Written by: Michael Blake
Starring: Kevin Costner, Mary McDonnell, Graham Greene, Rodney Grant
Perception vs. reality plays an integral part in our development as we grow up. Things we’re led to believe either gets confirmed or shatters a perspective we have held for some time. This happens a lot when students go off to college and experience interacting with individuals unlike them possibly for the first time. In Dances with Wolves, we see this play out in the twilight of the Western Frontier, as rampant misinformation permeates about the Indigenous people in the area.
With the honor to choose his next placement, Lieutenant Dunbar (Kevin Costner) selects the Western Frontier, as he wants to experience it before it disappears forever. Upon his arrival, he notices the tension between the Sioux and Pawnee people, along with their fears of American intervention in this land. As he begins to learn more about his surroundings, he learns the teachings he has received have deceived him.
Infamous for its Best Picture victory over the far superior Goodfellas, this film has been looked down upon in my lifetime, but it deserves plenty of respect, as it contains incredible quality. Fairly simplistic in its storytelling, but still incredibly effective with its message, Dances with Wolves tells the story of a man learning about the lies told to him his entire life and adjusting properly. In the case of this story, it revolves around the perception of Indigenous people by White Americans. Taking place in 1863, the Indigenous people were seen as savages and that attitude did not begin to shift for an unfortunate amount of time. All throughout his travels in the United States, Dunbar was given a certain depiction of this evil and it remained his perception until his time on the frontier.
Through this experience, he learns more about himself and the people he calls comrades may not be the heroes in this story of expansion. Sure, the story goes completely through the perspective of a white man, but nonetheless, the lesson remains vital because these conversations need to happen even today. How often do people get raised to believe another group of people carry a level of evil? Believe me, I went to a predominantly white institution for college, and the learning curve for some of my classmates would stun you. It all comes from misinformation and the journey Dunbar goes on provides a moment for him to reflect and learn.
Outside of the story, the visual appeal of this film captures the frontier in such a beautiful way. With Costner directing and starring in the feature, he certainly lets loose as a filmmaker in how expansive the story feels. This style allows the frontier to be the gorgeous piece of land the Indigenous people have cared for since the dawn of man and now faces the threat of losing it. With the large landscape captured through the filmmaking, it’s still an individual story of a man and his thoughts amid a sea of the Earth once owned by a group of people facing oppression. Everything feels genuine and has this naturalistic look, which allows us to be fully immersed in the experience. This plays a major part in the romanticization of this experience for Dunbar, as he grows as a human and finds love in a way he never expected.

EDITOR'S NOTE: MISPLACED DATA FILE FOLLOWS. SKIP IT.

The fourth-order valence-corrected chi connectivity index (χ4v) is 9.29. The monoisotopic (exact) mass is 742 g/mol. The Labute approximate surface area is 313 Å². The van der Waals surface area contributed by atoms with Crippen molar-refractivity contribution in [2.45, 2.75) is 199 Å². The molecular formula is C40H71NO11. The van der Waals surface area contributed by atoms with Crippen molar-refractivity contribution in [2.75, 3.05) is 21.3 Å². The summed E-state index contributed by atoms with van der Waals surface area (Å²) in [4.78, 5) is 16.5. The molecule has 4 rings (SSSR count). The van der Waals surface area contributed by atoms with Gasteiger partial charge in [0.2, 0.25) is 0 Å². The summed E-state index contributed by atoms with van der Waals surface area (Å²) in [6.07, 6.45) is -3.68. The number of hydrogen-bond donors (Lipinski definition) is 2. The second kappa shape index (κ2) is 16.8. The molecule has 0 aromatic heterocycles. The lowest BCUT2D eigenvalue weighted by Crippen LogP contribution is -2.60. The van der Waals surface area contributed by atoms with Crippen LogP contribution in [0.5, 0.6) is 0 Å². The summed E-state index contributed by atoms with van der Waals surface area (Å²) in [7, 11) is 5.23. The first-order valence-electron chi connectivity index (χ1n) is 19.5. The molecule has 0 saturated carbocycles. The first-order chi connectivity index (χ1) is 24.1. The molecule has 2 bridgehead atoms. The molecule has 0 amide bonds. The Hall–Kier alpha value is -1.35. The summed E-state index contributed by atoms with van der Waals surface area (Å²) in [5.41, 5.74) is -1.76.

A major tool of storytelling utilized in this movie comes from the notebook where Dunbar rights down his thoughts and what he has learned throughout this process. It serves as two functions, one for the audience and another as a plot device. For us, we can hear the progress of Dunbar during his time in the frontier, but it also marks down critical information that could be abused if it landed in the wrong hands. The stakes around this bound bundle of paper gains relevance as we continue to experience this story.
A quintessentially American story, Dances with Wolves shows a moment of growth among a group of soldiers unwilling to see the damage we cause those who have already inhabited this land. This film arrives with the purest intentions and succeeds because of the excellence in filmmaking and acting by Kevin Costner. A completely and fully realized vision by this man and it allows him to hold up this movie as a work he brought forth into this world. A vital Western with the ideas it brings forth about the time of the frontier and it deserves a good amount of respect.